Covid Scotland: Lothian vaccine rollout ramps up with mobile clinic visiting shopping centres
The vaccine rollout in the Lothians is set to be ramped up with a mobile clinic visiting shopping centres to boost uptake as new case numbers in Scotland continue to soar.
Drop-in covid vaccination clinics opened in all areas of mainland Scotland from Monday this week, but NHS Lothian is providing an extra mobile service to encourage as many people as possible to get ‘Jagged in July’ in an effort to delay further spread of the coronavirus.
A bus converted into a vaccination clinic will be visiting shopping centres in Livingston and Edinburgh this weekend to jag as many 18 to 29-year-olds as possible, the Scottish Government has confirmed.
This initiative will allow those working in retail and hospitality quick and easy access to the vaccine, without the need to take any significant amount of time away from work, and will also target shoppers and those visiting the city centre on a day out.
People who have not had their first dose or had their first more than eight weeks ago are being encouraged to visit the bus, which will be at the Almondvale shopping centre in Livingston on Friday and Saturday, and the Fort Kinnaird centre in Edinburgh on Sunday.
NHS Lothian nursing director Pat Wynne encouraged “anyone who is near these locations this week, and is yet to be vaccinated, not to miss the bus and come forward.”
Mr Wynne added: “We have now vaccinated over 600,000 people across Lothian, that is over a million vaccines, however for the programme to be as successful as possible we need everyone eligible to come forward and take up the offer of a vaccine.”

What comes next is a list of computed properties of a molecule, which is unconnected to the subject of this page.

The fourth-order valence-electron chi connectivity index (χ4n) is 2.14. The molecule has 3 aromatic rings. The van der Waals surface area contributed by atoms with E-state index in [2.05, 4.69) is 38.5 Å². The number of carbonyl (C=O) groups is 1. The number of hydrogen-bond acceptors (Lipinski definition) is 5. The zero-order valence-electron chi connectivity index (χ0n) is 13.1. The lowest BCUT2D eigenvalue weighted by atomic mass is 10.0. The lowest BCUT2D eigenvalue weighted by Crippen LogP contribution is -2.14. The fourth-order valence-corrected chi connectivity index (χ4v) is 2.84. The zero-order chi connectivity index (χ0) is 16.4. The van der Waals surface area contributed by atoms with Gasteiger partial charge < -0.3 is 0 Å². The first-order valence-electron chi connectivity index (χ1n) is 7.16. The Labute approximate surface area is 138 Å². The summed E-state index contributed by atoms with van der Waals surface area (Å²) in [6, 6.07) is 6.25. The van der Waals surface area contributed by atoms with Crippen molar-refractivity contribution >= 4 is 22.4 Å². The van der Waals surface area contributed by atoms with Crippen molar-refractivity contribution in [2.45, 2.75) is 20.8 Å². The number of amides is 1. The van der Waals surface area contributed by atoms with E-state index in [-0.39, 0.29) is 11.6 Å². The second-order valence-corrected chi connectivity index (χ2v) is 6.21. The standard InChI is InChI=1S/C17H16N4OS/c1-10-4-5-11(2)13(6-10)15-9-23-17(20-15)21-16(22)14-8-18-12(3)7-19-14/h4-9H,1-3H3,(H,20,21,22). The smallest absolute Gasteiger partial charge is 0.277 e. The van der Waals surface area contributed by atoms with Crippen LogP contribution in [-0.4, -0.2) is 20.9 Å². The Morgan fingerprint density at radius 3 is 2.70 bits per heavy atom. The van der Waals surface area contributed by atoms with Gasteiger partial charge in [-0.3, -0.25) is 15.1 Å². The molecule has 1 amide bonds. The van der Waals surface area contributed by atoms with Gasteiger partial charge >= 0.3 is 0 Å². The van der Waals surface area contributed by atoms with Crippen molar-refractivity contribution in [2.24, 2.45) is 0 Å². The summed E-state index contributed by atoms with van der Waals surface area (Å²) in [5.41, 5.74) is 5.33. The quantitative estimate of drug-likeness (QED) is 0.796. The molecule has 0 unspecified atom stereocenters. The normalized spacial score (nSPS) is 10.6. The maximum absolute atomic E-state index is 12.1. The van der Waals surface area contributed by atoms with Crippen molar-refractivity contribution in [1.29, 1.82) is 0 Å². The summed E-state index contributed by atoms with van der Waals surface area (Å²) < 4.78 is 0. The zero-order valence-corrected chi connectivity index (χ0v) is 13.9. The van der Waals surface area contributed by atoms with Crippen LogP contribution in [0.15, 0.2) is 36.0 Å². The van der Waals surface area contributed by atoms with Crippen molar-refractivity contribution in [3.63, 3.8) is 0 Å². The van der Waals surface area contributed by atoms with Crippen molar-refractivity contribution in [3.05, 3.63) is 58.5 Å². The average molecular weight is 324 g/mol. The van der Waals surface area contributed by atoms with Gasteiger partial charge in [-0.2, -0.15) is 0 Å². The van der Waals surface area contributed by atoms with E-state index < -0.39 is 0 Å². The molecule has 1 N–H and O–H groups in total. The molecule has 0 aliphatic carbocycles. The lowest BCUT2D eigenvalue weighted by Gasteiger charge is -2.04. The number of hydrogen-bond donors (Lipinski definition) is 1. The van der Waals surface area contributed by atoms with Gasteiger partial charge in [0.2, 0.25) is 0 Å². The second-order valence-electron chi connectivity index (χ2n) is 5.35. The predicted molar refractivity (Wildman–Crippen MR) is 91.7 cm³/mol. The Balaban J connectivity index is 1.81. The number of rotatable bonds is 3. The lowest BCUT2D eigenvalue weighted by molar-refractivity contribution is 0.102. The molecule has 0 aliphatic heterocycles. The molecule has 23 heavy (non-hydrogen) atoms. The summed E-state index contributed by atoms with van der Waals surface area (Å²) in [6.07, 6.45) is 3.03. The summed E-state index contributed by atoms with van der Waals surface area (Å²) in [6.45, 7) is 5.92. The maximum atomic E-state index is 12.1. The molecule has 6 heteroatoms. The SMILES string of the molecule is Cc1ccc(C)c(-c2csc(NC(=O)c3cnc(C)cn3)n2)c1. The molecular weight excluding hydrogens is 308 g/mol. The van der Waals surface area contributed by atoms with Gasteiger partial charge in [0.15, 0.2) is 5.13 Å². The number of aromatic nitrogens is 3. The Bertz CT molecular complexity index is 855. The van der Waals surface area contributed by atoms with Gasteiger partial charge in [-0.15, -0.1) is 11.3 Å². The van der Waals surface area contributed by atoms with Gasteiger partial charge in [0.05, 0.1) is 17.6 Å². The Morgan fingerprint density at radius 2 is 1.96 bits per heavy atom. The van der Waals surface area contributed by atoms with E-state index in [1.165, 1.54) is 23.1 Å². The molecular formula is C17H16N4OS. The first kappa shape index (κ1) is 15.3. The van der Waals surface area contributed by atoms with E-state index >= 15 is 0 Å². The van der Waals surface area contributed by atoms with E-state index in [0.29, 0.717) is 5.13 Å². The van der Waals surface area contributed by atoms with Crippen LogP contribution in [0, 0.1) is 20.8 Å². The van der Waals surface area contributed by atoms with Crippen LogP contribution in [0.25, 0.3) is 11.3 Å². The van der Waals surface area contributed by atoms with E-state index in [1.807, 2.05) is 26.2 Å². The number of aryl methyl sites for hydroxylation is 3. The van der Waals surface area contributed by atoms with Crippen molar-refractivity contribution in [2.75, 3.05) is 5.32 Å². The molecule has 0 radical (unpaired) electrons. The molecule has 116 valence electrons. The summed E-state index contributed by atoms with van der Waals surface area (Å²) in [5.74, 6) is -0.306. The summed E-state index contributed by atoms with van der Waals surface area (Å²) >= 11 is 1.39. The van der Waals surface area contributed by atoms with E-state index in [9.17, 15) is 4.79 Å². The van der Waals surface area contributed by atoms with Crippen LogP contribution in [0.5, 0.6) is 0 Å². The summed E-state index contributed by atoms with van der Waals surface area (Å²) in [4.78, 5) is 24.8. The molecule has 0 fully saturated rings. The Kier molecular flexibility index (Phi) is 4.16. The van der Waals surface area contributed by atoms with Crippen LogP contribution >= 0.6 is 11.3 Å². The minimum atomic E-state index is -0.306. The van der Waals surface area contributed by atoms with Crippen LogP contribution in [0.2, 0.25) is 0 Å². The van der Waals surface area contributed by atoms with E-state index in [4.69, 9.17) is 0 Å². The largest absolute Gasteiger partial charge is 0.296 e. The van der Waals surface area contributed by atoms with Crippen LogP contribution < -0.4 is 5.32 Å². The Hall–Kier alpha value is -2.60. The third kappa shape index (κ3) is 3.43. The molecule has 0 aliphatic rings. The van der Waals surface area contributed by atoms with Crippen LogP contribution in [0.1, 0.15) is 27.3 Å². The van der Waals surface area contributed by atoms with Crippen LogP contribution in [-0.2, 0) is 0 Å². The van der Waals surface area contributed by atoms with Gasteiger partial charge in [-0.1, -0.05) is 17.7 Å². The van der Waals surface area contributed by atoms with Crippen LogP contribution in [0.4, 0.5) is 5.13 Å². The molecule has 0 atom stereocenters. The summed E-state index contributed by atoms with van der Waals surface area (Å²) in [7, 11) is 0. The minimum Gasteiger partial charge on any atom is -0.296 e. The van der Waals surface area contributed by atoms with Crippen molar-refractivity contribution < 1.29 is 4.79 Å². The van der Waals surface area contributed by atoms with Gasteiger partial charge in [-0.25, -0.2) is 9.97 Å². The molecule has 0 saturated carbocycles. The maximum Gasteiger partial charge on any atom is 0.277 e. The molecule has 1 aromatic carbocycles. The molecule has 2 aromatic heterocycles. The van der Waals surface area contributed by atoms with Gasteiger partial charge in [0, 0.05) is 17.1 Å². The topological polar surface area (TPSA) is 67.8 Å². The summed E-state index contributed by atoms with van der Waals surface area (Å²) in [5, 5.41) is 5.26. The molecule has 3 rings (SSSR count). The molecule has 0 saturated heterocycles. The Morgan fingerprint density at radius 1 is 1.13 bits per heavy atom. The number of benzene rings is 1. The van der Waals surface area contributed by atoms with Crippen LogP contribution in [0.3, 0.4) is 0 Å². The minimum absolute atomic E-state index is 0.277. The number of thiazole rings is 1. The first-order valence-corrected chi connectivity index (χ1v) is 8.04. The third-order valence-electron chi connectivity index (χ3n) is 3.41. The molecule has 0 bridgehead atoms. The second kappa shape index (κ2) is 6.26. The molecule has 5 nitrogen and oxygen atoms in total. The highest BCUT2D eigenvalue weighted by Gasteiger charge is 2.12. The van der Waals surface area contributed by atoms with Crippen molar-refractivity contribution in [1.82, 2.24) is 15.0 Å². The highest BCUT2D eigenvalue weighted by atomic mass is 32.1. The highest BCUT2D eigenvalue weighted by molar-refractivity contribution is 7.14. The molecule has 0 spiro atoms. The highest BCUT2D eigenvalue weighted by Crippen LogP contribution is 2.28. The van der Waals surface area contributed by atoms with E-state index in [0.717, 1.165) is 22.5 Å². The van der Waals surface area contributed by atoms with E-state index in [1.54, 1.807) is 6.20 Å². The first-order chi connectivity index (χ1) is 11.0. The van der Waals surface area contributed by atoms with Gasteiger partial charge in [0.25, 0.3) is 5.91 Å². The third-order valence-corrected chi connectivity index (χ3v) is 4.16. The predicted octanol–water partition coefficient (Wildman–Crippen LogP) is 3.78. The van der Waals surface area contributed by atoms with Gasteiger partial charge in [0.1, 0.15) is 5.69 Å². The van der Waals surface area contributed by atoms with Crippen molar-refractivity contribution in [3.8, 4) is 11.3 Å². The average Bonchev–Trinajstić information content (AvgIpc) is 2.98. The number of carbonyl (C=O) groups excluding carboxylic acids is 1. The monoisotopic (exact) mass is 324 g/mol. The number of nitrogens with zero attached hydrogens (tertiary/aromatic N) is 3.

The vaccination bus is already on the road and has visited Edinburgh’s Grassmarket, where it will be stationed again on Thursday.
Speaking about visiting the bus in the Capital’s Old Town, deputy chief medical officer Dr Nicola Steedman said: “Our route out of this pandemic is getting as many people vaccinated as quickly as possible, that is why we are urging people to get jagged in July.
“We are currently working our way through the remaining people in the 18 to 29-year-old group and would welcome them at the vaccination bus if they want to pop in while they are out shopping or walking.”
The bus complements every mainland health board continuing to offer daily drop-in clinics for people under the same conditions.
Anyone who prefers a scheduled appointment can still register with NHS Inform, the Scottish Government said.
Edinburgh currently has the lowest second dose vaccine rate per council area in Scotland with 49.9 per cent of the population having received it compared to the national average of 63.2 per cent, according to the latest government data.
Midlothian and West Lothian also make the bottom 12 out of Scotland’s health boards for the lowest second dose vaccine rate.
Speaking about the figures, a Scottish Government spokeswoman said NHS Lothian’s low numbers reflects the health board’s younger urban age demographic.
Just 35 per cent of people in the Lothians are aged over 50, compared to 37 in Greater Glasgow and Clyde and 49 per cent in the Western Isles.